With a little more than four months to go until the election, there is still time for the president’s political standing to recover, just as it did on so many occasions four years ago. He maintains a substantial advantage on the economy, which could become an even more central issue in what has already been a volatile election cycle. And many of the undecided voters in these states lean Republican, and may end up returning to their party’s nominee.

It’s true, though, that these numbers aren’t terribly encouraging for Trump and could reflect any number of factors, including the recent dip in the president’s overall popularity. Some of that disapproval is almost certainly related to general anxiety over the coronavirus outbreak and, in part, the way Trump has handled it. This survey seems to bear that out.

For instance, just 41 percent of all voters surveyed said they approve of Trump’s handling of the COVID-19 pandemic. Meanwhile, 37 percent of voters in Michigan said they believe Trump “treated their state worse than most” in his coronavirus response, likely the result of his sparring with Michigan governor Gretchen Whitmer over her unnecessarily strict shutdown policies.

On the economy, Trump does much better, netting a 56 percent approval rating among all voters surveyed, compared with just 40 percent who disapprove. Voters also prefer Trump to Biden by a double-digit margin when it comes to handling diplomacy with China. In these battleground states, Trump has the support of 86 percent of those who said they voted for him in 2016 (a drop from 92 percent in the Times/Siena survey last fall), while Biden wins 93 percent of voters who backed Hillary Clinton in 2016.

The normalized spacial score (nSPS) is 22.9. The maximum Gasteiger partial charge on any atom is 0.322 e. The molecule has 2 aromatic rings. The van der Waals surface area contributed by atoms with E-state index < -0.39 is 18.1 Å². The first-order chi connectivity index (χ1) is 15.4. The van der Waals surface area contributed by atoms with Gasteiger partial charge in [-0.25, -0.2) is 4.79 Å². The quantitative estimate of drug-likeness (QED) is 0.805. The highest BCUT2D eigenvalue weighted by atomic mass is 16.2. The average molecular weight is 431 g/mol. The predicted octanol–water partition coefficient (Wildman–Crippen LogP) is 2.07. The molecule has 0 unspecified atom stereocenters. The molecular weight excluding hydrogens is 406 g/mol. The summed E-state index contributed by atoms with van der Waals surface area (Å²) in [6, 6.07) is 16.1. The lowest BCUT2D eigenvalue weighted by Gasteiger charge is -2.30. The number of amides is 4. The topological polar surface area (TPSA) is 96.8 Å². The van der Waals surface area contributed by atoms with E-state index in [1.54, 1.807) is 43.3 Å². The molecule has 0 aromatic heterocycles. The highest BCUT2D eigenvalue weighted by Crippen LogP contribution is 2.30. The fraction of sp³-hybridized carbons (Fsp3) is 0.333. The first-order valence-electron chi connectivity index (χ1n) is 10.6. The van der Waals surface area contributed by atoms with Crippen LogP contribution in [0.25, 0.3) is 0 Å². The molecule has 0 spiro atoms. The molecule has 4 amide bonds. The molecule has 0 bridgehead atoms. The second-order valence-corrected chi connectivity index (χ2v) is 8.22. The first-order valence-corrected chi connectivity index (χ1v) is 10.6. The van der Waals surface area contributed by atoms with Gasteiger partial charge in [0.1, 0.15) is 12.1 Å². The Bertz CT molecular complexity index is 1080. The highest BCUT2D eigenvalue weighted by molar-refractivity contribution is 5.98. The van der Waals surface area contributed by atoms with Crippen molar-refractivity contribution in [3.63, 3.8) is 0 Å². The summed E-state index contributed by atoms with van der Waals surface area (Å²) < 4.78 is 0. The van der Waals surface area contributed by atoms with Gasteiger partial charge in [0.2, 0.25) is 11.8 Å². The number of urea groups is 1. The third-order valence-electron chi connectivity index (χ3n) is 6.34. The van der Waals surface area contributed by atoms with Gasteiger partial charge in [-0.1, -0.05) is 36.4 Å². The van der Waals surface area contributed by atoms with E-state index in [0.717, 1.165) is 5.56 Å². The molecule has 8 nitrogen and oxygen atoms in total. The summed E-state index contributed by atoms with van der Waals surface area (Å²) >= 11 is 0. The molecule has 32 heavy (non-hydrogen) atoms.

One very notable point from the survey, and an encouraging sign for the president, is that Biden has made almost no gains among non-white voters in battleground states, even in the wake of the past month of social unrest.

It’s a mistake to put too much faith in poll numbers, especially with a few months to go until Election Day, but this survey gives the Trump campaign plenty of reason to focus hard on key battlegrounds he won in 2016 and stop running expensive cable ads in Washington, D.C.

Democrats Aren’t Interested in Compromising on Police Reform 

In the Senate yesterday, Democrats blocked a Republican bill aimed at police reform, refusing even to debate the legislation or consider a series of amendments aimed at assuaging the Democratic coalition’s alleged concerns about the bill.

Here’s more from Wall Street Journal reporting:

The impasse hardened Wednesday when Senate Democrats blocked a Republican bill they deemed inadequate and the GOP criticized Democrats for being unwilling to even begin debate on the legislation. The Democratic-controlled House is expected to pass a rival bill Thursday, but the GOP-run Senate has said it has no intention of taking it up, leaving lawmakers blaming each other.

“This bill lost because it was woefully inadequate,” Senate Minority Leader Chuck Schumer (D., N.Y.) said of the GOP bill Wednesday. “It never would have passed and McConnell provided no path to improve it,” he said, referring to Senate Majority Leader Mitch McConnell (R., Ky.).